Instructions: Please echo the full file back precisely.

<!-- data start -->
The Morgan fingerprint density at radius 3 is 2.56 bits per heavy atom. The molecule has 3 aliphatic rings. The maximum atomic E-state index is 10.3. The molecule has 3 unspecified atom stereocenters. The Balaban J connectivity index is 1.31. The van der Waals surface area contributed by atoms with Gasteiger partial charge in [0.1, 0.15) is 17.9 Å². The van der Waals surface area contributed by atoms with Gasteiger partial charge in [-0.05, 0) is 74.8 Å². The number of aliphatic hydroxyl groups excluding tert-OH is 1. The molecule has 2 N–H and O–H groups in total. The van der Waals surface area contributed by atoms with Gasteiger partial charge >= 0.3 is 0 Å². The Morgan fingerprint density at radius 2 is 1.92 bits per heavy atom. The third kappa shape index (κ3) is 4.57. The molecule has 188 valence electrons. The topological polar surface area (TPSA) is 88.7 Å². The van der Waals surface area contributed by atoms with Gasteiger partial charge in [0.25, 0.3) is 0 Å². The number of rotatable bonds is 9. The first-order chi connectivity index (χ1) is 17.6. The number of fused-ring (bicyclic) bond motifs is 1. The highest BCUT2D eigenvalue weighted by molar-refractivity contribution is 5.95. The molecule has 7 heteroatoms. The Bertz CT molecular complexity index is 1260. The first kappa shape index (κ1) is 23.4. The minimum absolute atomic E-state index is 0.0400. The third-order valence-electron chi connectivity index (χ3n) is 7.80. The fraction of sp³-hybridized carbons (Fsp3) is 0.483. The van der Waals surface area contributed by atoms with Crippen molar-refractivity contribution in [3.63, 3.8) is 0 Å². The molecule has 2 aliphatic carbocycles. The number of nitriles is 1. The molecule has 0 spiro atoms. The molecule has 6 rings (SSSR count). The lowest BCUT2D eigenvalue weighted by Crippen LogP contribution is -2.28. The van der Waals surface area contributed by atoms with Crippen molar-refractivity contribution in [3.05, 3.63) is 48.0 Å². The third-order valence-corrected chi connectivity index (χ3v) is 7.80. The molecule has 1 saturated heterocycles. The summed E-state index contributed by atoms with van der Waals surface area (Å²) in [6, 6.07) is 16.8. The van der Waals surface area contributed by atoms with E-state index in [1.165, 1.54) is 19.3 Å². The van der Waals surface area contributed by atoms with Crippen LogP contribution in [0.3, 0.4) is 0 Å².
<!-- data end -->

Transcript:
The Morgan fingerprint density at radius 3 is 2.56 bits per heavy atom. The molecule has 3 aliphatic rings. The maximum atomic E-state index is 10.3. The molecule has 3 unspecified atom stereocenters. The Balaban J connectivity index is 1.31. The van der Waals surface area contributed by atoms with Gasteiger partial charge in [0.1, 0.15) is 17.9 Å². The van der Waals surface area contributed by atoms with Gasteiger partial charge in [-0.05, 0) is 74.8 Å². The number of aliphatic hydroxyl groups excluding tert-OH is 1. The molecule has 2 N–H and O–H groups in total. The van der Waals surface area contributed by atoms with Gasteiger partial charge >= 0.3 is 0 Å². The Morgan fingerprint density at radius 2 is 1.92 bits per heavy atom. The third kappa shape index (κ3) is 4.57. The molecule has 188 valence electrons. The topological polar surface area (TPSA) is 88.7 Å². The van der Waals surface area contributed by atoms with Gasteiger partial charge in [0.25, 0.3) is 0 Å². The number of rotatable bonds is 9. The first-order chi connectivity index (χ1) is 17.6. The number of fused-ring (bicyclic) bond motifs is 1. The highest BCUT2D eigenvalue weighted by molar-refractivity contribution is 5.95. The molecule has 7 heteroatoms. The Bertz CT molecular complexity index is 1260. The first kappa shape index (κ1) is 23.4. The minimum absolute atomic E-state index is 0.0400. The third-order valence-electron chi connectivity index (χ3n) is 7.80. The fraction of sp³-hybridized carbons (Fsp3) is 0.483. The van der Waals surface area contributed by atoms with Crippen molar-refractivity contribution in [3.63, 3.8) is 0 Å². The molecule has 2 aliphatic carbocycles. The number of nitriles is 1. The molecule has 0 spiro atoms. The molecule has 6 rings (SSSR count). The lowest BCUT2D eigenvalue weighted by Crippen LogP contribution is -2.28. The van der Waals surface area contributed by atoms with Crippen molar-refractivity contribution in [3.05, 3.63) is 48.0 Å². The third-order valence-corrected chi connectivity index (χ3v) is 7.80. The molecule has 1 saturated heterocycles. The summed E-state index contributed by atoms with van der Waals surface area (Å²) in [6, 6.07) is 16.8. The van der Waals surface area contributed by atoms with E-state index in [1.165, 1.54) is 19.3 Å². The van der Waals surface area contributed by atoms with Crippen LogP contribution in [0.3, 0.4) is 0 Å².